We pollute the ocean with about 12.7 million tons of plastic every year, and the damage to the environment is becoming irreversible. In the UK alone, more than 5 million tons of plastic is consumed each year, but only 1 quarter of it is recycled. The three quarters that isn’t recycled ends up in our environment, polluting oceans and causing damage to the ecosystem. An example of where this waste goes, is the Great Pacific Garbage Patch. It is the largest and most famous trash swirl in the world. The Great Pacific Garbage Patch is four and a half times larger than Germany.
Big accumulations like this are a very visual reminder of the bad state of the environment. But this also comes with an invisible threat: microplastics. Tiny pieces of plastics are ingested by fish, birds and other animals. Some of them die, some of them land on our plates and eventually in our own bodies.
So, what can we do about this? As society and businesses recognize a need to integrate environmentally friendly practices, who should be responsible for a product once it is no longer useful to the consumer? Who should be responsible for the single-use plastics problem? The answer for many businesses is that the responsibility of proper disposal is forced onto the consumer with little accountability on the producer for the product life cycle. But, a transfer of responsibility, otherwise known as Extended Producer Responsibility (EPR) could be one concept to consider in order to reduce plastic waste packaging, thus helping to reduce the amount that ends up in landfill or in our oceans.
What is EPR?
EPR was initially introduced by the Swedish academic Thomas Lindhqvist in 1990. It involves a shift in responsibility (administratively, financially or physically) from governments or municipalities to producers. It is where manufacturers and importers of products bear a significant degree of responsibility for the environmental impacts of their products throughout the product life cycle.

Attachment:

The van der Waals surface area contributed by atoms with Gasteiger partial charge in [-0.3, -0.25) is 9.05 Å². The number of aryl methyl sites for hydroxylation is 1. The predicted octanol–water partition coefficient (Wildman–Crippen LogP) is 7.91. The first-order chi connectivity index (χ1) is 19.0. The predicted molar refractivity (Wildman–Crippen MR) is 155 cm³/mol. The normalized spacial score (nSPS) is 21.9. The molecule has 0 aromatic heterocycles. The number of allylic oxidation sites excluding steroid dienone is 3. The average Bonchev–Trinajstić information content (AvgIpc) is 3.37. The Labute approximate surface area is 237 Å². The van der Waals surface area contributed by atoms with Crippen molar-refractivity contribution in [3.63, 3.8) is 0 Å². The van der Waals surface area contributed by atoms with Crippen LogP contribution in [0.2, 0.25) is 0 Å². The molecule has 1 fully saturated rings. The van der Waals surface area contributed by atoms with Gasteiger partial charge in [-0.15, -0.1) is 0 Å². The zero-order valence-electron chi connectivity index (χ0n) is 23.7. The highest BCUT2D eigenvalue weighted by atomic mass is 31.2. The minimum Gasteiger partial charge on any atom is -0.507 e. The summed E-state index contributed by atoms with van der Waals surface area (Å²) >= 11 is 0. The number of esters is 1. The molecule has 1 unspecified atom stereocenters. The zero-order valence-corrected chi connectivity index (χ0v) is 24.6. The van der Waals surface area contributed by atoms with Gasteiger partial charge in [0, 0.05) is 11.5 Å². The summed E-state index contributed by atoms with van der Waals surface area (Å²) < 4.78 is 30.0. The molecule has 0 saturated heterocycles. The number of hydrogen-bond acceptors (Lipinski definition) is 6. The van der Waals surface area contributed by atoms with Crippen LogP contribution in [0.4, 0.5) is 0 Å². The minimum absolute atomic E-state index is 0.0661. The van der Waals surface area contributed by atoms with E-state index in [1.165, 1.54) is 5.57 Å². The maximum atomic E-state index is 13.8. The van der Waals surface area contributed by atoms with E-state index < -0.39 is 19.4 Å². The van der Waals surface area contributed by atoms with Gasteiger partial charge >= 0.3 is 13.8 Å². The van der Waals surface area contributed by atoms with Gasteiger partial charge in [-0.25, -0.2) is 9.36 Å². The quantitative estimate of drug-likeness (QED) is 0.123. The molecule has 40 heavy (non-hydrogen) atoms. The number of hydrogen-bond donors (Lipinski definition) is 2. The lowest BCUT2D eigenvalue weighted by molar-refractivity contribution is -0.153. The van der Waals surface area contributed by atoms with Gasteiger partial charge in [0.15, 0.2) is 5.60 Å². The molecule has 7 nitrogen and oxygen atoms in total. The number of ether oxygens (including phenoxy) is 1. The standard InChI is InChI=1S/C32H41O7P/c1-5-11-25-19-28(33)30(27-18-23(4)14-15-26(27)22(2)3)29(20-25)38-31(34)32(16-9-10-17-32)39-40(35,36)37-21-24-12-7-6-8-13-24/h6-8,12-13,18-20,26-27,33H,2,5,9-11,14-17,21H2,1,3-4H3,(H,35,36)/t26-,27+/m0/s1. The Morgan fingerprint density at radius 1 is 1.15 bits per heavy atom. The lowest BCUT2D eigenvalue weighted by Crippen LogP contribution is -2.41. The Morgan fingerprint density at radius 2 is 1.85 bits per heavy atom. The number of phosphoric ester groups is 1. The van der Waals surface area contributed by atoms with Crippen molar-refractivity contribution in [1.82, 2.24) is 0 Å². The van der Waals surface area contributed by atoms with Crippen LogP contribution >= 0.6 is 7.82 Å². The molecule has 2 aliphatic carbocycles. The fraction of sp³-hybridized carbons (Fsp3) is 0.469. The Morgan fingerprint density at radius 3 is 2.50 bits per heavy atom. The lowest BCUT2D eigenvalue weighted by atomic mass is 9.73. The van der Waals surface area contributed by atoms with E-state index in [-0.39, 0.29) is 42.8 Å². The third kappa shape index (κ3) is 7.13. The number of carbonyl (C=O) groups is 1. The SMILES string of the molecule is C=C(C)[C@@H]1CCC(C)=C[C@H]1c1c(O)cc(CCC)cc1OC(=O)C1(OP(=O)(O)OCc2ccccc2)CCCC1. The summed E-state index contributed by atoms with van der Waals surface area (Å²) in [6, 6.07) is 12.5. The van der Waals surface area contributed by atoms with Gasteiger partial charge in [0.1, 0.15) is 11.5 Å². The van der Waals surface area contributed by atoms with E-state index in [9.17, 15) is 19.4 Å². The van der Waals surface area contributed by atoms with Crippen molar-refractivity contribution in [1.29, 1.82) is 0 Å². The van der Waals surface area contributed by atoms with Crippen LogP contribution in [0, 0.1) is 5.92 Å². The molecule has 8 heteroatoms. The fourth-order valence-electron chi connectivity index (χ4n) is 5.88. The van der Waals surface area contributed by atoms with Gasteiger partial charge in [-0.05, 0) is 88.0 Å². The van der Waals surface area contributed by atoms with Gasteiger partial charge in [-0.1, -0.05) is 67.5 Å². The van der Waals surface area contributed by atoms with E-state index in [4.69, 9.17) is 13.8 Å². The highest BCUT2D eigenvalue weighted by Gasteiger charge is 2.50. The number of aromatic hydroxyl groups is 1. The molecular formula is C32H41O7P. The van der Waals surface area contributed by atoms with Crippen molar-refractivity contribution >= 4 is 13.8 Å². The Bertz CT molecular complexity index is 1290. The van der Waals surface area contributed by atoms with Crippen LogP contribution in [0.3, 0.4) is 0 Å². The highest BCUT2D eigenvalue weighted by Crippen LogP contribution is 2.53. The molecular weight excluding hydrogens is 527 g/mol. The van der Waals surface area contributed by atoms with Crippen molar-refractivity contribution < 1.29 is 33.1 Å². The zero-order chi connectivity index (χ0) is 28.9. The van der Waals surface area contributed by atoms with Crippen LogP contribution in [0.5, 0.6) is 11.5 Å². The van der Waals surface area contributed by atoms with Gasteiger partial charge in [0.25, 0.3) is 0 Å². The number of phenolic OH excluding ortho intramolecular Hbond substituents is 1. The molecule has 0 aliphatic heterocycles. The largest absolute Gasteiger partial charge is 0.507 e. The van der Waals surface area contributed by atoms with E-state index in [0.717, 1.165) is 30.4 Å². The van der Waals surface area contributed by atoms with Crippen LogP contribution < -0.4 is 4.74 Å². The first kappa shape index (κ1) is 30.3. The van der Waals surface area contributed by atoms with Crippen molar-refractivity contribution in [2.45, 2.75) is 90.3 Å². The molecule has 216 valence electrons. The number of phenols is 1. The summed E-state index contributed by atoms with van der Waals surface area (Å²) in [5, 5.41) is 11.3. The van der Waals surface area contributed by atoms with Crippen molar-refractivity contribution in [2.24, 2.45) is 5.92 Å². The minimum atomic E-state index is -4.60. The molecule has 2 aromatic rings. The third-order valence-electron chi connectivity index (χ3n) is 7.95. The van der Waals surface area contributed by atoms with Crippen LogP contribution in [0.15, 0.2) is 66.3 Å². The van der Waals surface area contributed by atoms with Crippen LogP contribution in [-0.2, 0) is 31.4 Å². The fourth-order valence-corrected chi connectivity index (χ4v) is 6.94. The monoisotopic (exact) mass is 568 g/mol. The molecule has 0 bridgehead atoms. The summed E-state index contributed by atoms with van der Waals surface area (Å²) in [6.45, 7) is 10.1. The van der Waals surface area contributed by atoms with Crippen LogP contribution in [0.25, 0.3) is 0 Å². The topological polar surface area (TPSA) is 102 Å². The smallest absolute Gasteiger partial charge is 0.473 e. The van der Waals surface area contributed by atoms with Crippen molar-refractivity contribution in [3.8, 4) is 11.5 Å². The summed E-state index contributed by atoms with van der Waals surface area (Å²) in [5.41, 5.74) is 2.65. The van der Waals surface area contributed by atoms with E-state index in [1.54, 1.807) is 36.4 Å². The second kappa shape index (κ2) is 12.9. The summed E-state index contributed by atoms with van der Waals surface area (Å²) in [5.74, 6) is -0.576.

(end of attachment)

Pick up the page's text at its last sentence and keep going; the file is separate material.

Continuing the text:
Assigning such responsibility by governments provides incentives to ensure a reduction of plastic waste through design change in packaging and by promoting the use of alternative materials that are biodegradable.
Since EPR forces companies to change the way they produce, it naturally leads to opposition from the same companies and thus its implementation varies from country to country. The US is the only developed country without a national EPR law addressing packaging, but several states are considering it. In Europe, the vast majority of EU Member States have introduced EPR for packaging but the form of implementation varies between countries, which range from mandatory regulations to voluntary agreements between government and industry to voluntary industry initiatives.
Impacts of EPR implementation
The EPR rules provide a framework for various sectors to minimize their waste production (including plastics) and impact on the environment:
Manufacturers are incited to design products for durability, reuse and recycle parts, and take more responsibility for the end-of-life management of the products that they produce.
Retailers are expected to use product providers who offer greater environmental performance, educate consumers on environmentally preferable products, and enable and encourage consumers to return products for recycling.